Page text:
English Subtitles for PV1x_2017_2.2.2_Doping-video

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In the previous video, we explained that semiconductors do not conduct electricity very well.

One way to manipulate electrical conductivity in semiconductors is to manipulate the concentration of electrically charged carriers. We can do this by using doping. In this video, we will first introduce what doping is. Then we will discuss how doping changes important material properties in semiconductors. The concentration of charge carriers in a semiconductor can be manipulated by doping the material. Doping means that we add impurities in a controlled

way to the material. Let’s take the example of silicon. Silicon has four valence electrons. In a silicon lattice, each atom is bonded, covalently, to four other silicon atoms. We can take that silicon lattice and substitute a small amount of silicon atoms with different atoms. This is commonly done with atoms of two different elements: Boron and Phosphorus. Boron atom has three valence electrons, while phosphorus atom has five valence electrons.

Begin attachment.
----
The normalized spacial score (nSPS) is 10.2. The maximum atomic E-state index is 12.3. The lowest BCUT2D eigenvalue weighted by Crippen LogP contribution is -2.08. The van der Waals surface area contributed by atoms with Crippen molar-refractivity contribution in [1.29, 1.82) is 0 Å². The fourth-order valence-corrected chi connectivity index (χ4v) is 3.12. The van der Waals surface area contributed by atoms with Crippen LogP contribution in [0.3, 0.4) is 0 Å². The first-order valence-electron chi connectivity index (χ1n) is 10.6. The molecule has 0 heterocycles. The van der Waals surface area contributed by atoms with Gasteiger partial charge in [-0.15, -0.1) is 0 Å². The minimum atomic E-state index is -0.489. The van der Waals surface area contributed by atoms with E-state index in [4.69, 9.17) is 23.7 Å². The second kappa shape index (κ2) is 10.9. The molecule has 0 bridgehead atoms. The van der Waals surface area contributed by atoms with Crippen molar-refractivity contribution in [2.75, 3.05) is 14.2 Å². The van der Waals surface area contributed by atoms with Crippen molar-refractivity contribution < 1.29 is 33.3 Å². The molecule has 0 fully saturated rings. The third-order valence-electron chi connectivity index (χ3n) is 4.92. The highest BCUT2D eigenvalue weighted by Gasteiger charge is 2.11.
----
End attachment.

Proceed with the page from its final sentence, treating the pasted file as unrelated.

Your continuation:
When Boron is used as a dopant, the resulting material is called p-type. When phosphorus is used, we call that material n-type. So what actually happens when we substitute silicon atoms with these impurities? Here you can see a schematic representation of the bonding between Silicon and Boron atoms. Boron atom is in the middle of this diagram bonded to four silicon atoms. You can see that three of the silicon atoms have covalent bonds with the Boron atom.